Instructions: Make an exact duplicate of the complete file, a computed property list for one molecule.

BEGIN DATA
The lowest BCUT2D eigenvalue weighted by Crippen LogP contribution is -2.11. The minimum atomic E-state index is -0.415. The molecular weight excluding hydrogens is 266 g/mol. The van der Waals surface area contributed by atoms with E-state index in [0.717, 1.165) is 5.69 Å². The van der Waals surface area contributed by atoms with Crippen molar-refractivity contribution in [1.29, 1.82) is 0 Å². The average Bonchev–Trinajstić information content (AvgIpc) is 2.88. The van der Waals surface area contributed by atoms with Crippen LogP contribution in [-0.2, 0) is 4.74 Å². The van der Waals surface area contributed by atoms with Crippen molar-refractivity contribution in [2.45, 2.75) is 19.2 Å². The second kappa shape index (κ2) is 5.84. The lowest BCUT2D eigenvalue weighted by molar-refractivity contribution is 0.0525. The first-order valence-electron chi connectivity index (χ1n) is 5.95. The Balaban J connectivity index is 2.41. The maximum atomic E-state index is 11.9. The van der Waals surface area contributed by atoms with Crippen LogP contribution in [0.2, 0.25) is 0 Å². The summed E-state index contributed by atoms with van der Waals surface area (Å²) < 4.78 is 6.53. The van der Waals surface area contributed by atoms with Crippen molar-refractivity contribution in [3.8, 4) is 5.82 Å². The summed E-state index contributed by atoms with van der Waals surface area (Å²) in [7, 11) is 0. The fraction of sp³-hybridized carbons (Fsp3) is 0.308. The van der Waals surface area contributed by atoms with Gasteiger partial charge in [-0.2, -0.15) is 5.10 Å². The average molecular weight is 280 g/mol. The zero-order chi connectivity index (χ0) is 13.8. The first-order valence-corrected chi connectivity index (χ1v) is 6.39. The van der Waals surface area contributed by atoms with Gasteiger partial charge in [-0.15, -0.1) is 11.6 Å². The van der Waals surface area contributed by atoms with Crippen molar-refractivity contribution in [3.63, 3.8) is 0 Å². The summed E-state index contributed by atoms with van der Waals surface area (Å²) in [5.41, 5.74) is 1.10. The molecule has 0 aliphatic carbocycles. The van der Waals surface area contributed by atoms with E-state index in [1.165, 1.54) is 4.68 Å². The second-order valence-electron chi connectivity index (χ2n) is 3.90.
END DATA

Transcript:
The lowest BCUT2D eigenvalue weighted by Crippen LogP contribution is -2.11. The minimum atomic E-state index is -0.415. The molecular weight excluding hydrogens is 266 g/mol. The van der Waals surface area contributed by atoms with E-state index in [0.717, 1.165) is 5.69 Å². The van der Waals surface area contributed by atoms with Crippen molar-refractivity contribution in [1.29, 1.82) is 0 Å². The average Bonchev–Trinajstić information content (AvgIpc) is 2.88. The van der Waals surface area contributed by atoms with Crippen LogP contribution in [-0.2, 0) is 4.74 Å². The van der Waals surface area contributed by atoms with Crippen molar-refractivity contribution in [2.45, 2.75) is 19.2 Å². The second kappa shape index (κ2) is 5.84. The lowest BCUT2D eigenvalue weighted by molar-refractivity contribution is 0.0525. The first-order valence-electron chi connectivity index (χ1n) is 5.95. The Balaban J connectivity index is 2.41. The maximum atomic E-state index is 11.9. The van der Waals surface area contributed by atoms with Crippen LogP contribution in [0.2, 0.25) is 0 Å². The summed E-state index contributed by atoms with van der Waals surface area (Å²) < 4.78 is 6.53. The van der Waals surface area contributed by atoms with Crippen molar-refractivity contribution in [3.8, 4) is 5.82 Å². The summed E-state index contributed by atoms with van der Waals surface area (Å²) in [7, 11) is 0. The fraction of sp³-hybridized carbons (Fsp3) is 0.308. The van der Waals surface area contributed by atoms with Gasteiger partial charge in [-0.2, -0.15) is 5.10 Å². The average molecular weight is 280 g/mol. The zero-order chi connectivity index (χ0) is 13.8. The first-order valence-corrected chi connectivity index (χ1v) is 6.39. The van der Waals surface area contributed by atoms with Gasteiger partial charge in [-0.15, -0.1) is 11.6 Å². The van der Waals surface area contributed by atoms with Crippen molar-refractivity contribution in [3.63, 3.8) is 0 Å². The summed E-state index contributed by atoms with van der Waals surface area (Å²) in [5.41, 5.74) is 1.10. The molecule has 0 aliphatic carbocycles. The van der Waals surface area contributed by atoms with E-state index in [1.165, 1.54) is 4.68 Å². The second-order valence-electron chi connectivity index (χ2n) is 3.90.